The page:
Winter & Lack of Electricity Killed People in Texas Last Year, Are We in Danger?
We live in the 21st century, but what happened in Texas in February 2021 was something out of a horror movie.
I don't think anyone can forget what happened to so many unsuspecting people.
Winter storm Uri paid a visit to the state and several catastrophic issues combined to see a collapse of the power grid and thus the availability to keep people warm. To add insult to injury, the attempts at trying to help people often fell short.
The proof of these measures failed is that 246 people died as a result of the winter weather.
After what happened last year, officials in Texas say they are ready.
Many people in Lafayette and Acadiana have been wondering the same thing.
Forty percent of the homes in Texas were heated by natural gas, but sixty percent of the homes were dependent on electricity. When the gird began to fail, many people just couldn't do enough to compete against temperatures that were as low as six degrees.
What about Us Here in Louisiana? Are We Ready?
The Louisiana Department of Homeland Security and Preparedness says they all aspects of their program have been activated to respond to any emergencies that may occur across the state.
Locally, officials with Lafayette Government and Lafayette Utilities System have been giving information out all week long to prepare people for the coming freezing temperatures.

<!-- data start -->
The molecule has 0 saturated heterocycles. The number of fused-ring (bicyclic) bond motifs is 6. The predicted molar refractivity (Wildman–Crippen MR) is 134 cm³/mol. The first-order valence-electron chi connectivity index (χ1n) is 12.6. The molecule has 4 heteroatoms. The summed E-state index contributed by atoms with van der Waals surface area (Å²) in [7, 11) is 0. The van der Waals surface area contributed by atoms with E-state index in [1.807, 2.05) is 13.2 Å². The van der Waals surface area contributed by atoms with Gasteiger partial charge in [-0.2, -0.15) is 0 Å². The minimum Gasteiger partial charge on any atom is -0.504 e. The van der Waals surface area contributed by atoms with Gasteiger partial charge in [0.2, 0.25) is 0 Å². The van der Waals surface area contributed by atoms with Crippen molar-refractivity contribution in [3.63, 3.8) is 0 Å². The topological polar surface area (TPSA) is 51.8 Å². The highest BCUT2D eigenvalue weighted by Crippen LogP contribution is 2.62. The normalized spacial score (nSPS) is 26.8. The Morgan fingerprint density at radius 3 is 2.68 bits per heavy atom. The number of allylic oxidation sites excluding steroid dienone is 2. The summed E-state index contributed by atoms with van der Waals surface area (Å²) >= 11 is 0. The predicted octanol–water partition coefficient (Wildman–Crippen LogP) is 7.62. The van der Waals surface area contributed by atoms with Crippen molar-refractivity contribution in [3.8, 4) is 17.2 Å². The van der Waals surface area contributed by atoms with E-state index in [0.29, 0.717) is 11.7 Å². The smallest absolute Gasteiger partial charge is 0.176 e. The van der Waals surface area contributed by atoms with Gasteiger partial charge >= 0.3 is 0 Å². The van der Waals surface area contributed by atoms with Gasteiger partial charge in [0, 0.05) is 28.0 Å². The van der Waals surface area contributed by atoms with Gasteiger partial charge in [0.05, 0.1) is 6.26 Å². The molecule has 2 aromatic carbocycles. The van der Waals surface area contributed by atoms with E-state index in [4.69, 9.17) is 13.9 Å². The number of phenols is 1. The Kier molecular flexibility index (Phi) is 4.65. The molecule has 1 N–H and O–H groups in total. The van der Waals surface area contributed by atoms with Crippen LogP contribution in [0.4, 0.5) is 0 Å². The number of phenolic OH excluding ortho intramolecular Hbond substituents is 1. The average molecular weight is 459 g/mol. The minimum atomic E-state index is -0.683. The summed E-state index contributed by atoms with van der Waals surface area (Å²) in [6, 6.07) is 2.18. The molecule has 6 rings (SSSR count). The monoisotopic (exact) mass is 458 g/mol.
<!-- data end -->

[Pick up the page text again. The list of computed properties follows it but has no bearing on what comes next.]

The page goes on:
LUS Director Jeff Stewart issued the following statement to us:
LUS is part of a larger electric grid that spans from Canada to the Gulf of Mexico which we can draw from for any additional electric needs. Our local generating stations are currently all online and running, ready to meet Lafayette’s electric demand during the below-freezing weather. We will be monitoring the system 24/7 and will respond to any issues with maximum effort. Our electric and water crews are prepared and on stand-by throughout the holiday weekend.
In addition, we spoke with Mary Laurent, Spokeswoman from SLEMCO in Lafayette who had this to say:
SLEMCO is confident in the strength of our electric system. We’ve made certain to prepare for increased demand for power from heating systems. If weather forecasters are correct, and rain precedes any drastic drop in temperatures, power lines should not be weighed down with ice.
It is very reassuring to hear from some local companies, that everyone in our region is prepared. Everyone in Acadiana is ready to go, and everyone on a statewide level is also ready to deal with anything that potentially could pop up.
SLEMCO's Laurent adds,
Wind gusts are expected to be between 20 and 40 mph. Our infrastructure was designed and built to withstand much stronger winds. The one thing we are watching closely is trees near power lines where the ground is saturated from rains earlier this week. Winds could topple weak trees or branches into our lines, causing outages. As a precaution, we have put many more dispatchers and crews on standby for the duration of this winter storm. We have also been in close contact with transmission grid owners to make certain they are prepared to respond to any transmission line outages. We’ve been assured that they are prepared and ready to respond.
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